The Learned counsel for the appellants submitted that the father of the appellants had died on April 27, 1970, much before coming into force of the amended Ceiling Act on April 1, 1976 and, therefore, the appellants being the heirs of Unadbhai will be deemed to have become owners of the respective shares in the land in question prior to the date of coming into force of the said Act and that being so, there will be no land exceeding the ceiling limit. He further submitted that even otherwise having regard to the provisions contained in sub-section (3C) of Section 6 of the Act, the two major sons of the deceased Unadbhai would be entitled to get one unit each of 54 acres and, therefore, there will be no land with them exceeding the ceiling limit out of a area of 72 acres 4 gunthas. He submitted that it would be wrong to interprate sub-section (3C) of Section 6 of the Act in a way so as to exclude the sons from the entitlement of a separate unit simply because neither of their parents was alive on the date of coming into force of the amended Ceiling Act. Thus, the main contention that centres round is with regard to the interpretation of sub- section (3C) of Section 6 of the Act, which was introduced by Amending Act II of 1974, which came into force on April 1, 1976.

Here it would be relevant to see some of the relevant definitions of various expression. The expression "appointed day" has been defined in Section 2(4) to mean the day on which this Act comes into force, i.e. 15.6.1961. The term "joint family" has been defined in Section 2(16) to mean Undivided Hindu family and in the case of other persons a group or unit the members of which by custom or usage are joint in estate or residence. The expression "person" in Section 2(21) includes a joint family. Further Section 2(27A) defines the expression "specified date" to mean the date of coming into force of the Amending Act, which admittedly came into force w.e.f. April 1, 1976.

The Gujarat Agricultural Lands Ceiling Act, 1960 (Gujarat Act No. XXVII of 1961) was brought into force in the Stare of Gujarat on June 15, 1961 with a view to fix the ceiling on holding agricultural land and to provide for the acquisition and surplus agricultural land. As said earlier, the main question involved in this appeal is the interpretation of sub-section (3C) of Section 6 of the Act.

Sub-section (3C) of Section 6 of the Act reads as follows :- "6(3C): Where a family or a joint family irrespective of the number of members includes a major son, then each major son shall be deemed to be a separate person for the purposes of sub-section (1)." In the case of Patel Kala Sana (supra), the question before the High Court was whether or not the legislature contemplated any Kind of family or a Joint family other than the family or the joint family of the father and his major sons for the purposes of sub-section (3C) of Section 6 of the Act. After analyzing the various relevant provisions of the Act, the high Courts came to the conclusion that the word "son" occurring in sub-section (3C) of Section 6 of the Act is quite plain and unamabiguous in its meaning in as much as a son in a family or for that matter a joint family would connote a son in the context of a living parent. The High Court also took the view that a family or a joint family consisting of mother and her major son or sons would also get the benefit of sub-section (3C) of Section 6 of the Act, as the word "son" has to be understood in the context of a living parent and such a living parent could either be son's mother or father. If either parent is living, a major son in the family will be regarded as a son and nothing else. it has been further held by the high Court that the family unit. though the mother may not be the head of the family for all purposes, will be headed by the mother and none else. In that context, the son will have to be recognized as a son of that mother who is found living.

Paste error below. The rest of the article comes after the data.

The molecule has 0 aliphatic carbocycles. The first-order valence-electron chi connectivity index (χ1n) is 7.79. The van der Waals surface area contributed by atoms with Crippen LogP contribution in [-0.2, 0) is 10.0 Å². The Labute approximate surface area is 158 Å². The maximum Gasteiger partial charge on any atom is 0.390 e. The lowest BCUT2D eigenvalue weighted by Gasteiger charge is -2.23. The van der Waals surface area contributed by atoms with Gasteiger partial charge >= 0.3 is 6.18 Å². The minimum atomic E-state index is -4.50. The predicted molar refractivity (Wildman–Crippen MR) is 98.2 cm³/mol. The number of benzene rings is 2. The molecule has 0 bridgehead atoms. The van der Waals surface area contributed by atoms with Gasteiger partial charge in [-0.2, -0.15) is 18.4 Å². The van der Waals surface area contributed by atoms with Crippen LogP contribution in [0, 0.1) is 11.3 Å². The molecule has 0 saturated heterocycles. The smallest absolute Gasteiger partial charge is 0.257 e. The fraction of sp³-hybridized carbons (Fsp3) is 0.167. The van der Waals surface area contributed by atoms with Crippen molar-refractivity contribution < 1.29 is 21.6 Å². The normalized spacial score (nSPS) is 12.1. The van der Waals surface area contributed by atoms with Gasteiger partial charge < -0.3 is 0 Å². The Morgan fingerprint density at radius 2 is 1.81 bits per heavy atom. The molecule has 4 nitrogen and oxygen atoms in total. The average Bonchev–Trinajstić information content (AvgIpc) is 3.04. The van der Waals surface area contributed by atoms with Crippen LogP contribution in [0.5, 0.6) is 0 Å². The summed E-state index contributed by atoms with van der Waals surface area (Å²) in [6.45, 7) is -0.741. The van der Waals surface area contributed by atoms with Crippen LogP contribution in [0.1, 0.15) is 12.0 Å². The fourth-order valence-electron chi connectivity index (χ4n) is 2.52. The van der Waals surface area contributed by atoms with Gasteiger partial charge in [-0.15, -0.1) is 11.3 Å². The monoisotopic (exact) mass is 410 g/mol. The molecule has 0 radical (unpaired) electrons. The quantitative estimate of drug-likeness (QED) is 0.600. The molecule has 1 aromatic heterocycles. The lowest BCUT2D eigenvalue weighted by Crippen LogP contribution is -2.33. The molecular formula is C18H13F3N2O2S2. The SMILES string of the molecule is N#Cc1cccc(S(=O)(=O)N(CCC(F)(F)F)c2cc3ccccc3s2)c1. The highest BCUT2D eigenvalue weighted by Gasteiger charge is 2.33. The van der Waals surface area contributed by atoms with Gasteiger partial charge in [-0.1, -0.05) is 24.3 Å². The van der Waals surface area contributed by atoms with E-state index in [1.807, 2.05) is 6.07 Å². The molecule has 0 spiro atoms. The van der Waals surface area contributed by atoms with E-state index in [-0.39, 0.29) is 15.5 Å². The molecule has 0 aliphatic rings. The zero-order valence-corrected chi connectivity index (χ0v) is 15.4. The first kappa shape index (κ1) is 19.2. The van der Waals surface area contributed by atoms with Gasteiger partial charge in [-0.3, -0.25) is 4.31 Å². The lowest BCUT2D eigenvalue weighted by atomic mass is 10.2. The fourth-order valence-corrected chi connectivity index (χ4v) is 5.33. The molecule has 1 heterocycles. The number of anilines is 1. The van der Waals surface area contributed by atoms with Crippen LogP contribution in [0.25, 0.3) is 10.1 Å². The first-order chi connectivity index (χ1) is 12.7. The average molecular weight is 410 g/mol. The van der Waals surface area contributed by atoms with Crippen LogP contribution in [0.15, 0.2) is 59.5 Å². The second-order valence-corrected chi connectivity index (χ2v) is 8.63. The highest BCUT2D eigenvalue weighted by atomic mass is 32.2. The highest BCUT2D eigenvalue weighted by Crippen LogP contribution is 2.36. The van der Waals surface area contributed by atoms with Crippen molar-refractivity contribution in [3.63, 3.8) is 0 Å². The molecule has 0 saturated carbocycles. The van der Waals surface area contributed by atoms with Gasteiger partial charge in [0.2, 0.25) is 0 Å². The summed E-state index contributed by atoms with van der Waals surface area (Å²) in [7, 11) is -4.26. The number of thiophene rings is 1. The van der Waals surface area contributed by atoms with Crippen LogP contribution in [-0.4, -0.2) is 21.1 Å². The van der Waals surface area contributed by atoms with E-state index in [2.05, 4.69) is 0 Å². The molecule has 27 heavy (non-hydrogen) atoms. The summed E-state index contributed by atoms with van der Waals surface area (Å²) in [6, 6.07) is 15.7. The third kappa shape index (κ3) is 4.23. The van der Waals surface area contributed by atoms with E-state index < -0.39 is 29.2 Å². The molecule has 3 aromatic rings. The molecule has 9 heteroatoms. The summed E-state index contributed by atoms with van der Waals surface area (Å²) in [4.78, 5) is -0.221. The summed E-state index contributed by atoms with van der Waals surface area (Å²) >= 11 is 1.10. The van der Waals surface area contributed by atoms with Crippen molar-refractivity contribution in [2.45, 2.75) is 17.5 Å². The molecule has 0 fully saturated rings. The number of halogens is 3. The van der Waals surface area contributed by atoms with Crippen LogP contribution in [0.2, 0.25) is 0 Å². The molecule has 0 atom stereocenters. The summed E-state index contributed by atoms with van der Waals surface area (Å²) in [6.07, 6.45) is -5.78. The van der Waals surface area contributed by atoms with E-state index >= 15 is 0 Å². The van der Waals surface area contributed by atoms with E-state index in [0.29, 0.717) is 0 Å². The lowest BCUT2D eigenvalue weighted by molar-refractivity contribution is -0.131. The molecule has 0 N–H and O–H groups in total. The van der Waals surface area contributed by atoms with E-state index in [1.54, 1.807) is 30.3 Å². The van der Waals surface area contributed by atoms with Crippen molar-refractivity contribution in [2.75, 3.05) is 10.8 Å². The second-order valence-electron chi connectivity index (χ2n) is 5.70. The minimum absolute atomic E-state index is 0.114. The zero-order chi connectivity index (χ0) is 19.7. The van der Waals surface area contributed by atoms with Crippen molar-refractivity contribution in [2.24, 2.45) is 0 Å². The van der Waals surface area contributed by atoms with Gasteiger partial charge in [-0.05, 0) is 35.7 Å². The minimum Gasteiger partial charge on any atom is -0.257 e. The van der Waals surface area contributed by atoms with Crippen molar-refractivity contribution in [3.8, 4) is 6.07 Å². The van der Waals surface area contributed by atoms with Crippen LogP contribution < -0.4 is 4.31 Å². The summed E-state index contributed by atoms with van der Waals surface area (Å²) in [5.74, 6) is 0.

According to the High Court, the existence of the male benefit of Section 6(3C) of the Act to a major son in the family would also be entitled to the benefits flowing from Section 6(3C) of the Act. This view of the High Court of Gujarat taken in the case of Patel Kala Sana (supra) came up for consideration of this Court in a bunch of petitions which were disposed of by this Court by order dated November 30, 1995 passed in Civil Appeal No. 7227 of 1995, wherein the interpretation of sub-section (3C) of Section 6 of the Act as expressed by the High Court has been accepted and upheld by this court.

In the present case before us, neither of the parents (father and mother) of the present appellants was alive on the specified date i.e. 1.4.1976. This fact has been stated by the Revenue Tribunal in its judgment dated March 31, 1995 and the said fact was not disputed before us. That being so, the appellants being tow sons and a daughter of the deceased-holder of the land would not be entitled to a separate unit and having regard to the provisions of Section 6 (3C) of the Act, we find no error in the impugned judgment of the High Court.

Consequently, the appeal fails and is hereby dismissed.

We make no order as to costs.